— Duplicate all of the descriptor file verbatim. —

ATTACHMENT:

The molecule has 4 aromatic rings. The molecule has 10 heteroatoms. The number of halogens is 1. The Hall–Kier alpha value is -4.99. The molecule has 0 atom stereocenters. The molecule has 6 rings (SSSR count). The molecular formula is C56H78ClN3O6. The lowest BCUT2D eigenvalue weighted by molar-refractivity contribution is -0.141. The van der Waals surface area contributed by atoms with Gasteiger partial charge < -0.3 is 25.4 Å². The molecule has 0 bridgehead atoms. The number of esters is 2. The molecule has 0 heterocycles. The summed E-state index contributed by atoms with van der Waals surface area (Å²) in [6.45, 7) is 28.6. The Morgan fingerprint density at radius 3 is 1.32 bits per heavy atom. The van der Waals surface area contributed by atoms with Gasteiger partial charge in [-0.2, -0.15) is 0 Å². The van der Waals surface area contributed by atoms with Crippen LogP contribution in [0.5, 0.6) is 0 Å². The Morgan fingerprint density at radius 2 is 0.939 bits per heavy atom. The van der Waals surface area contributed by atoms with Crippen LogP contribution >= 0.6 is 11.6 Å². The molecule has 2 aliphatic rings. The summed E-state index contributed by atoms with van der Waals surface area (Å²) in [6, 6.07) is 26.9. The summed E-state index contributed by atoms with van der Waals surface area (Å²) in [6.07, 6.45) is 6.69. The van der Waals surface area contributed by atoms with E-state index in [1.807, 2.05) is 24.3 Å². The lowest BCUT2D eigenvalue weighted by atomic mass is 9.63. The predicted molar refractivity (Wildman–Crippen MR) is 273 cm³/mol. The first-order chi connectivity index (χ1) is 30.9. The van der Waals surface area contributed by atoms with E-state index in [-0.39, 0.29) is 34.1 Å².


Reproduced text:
The molecule has 4 aromatic rings. The molecule has 10 heteroatoms. The number of halogens is 1. The Hall–Kier alpha value is -4.99. The molecule has 0 atom stereocenters. The molecule has 6 rings (SSSR count). The molecular formula is C56H78ClN3O6. The lowest BCUT2D eigenvalue weighted by molar-refractivity contribution is -0.141. The van der Waals surface area contributed by atoms with Gasteiger partial charge < -0.3 is 25.4 Å². The molecule has 0 bridgehead atoms. The number of esters is 2. The molecule has 0 heterocycles. The summed E-state index contributed by atoms with van der Waals surface area (Å²) in [6.45, 7) is 28.6. The Morgan fingerprint density at radius 3 is 1.32 bits per heavy atom. The van der Waals surface area contributed by atoms with Gasteiger partial charge in [-0.2, -0.15) is 0 Å². The van der Waals surface area contributed by atoms with Crippen LogP contribution in [0.5, 0.6) is 0 Å². The Morgan fingerprint density at radius 2 is 0.939 bits per heavy atom. The van der Waals surface area contributed by atoms with Crippen LogP contribution >= 0.6 is 11.6 Å². The molecule has 2 aliphatic rings. The summed E-state index contributed by atoms with van der Waals surface area (Å²) in [6, 6.07) is 26.9. The summed E-state index contributed by atoms with van der Waals surface area (Å²) in [6.07, 6.45) is 6.69. The van der Waals surface area contributed by atoms with E-state index in [1.807, 2.05) is 24.3 Å². The lowest BCUT2D eigenvalue weighted by atomic mass is 9.63. The predicted molar refractivity (Wildman–Crippen MR) is 273 cm³/mol. The first-order chi connectivity index (χ1) is 30.9. The van der Waals surface area contributed by atoms with E-state index in [-0.39, 0.29) is 34.1 Å².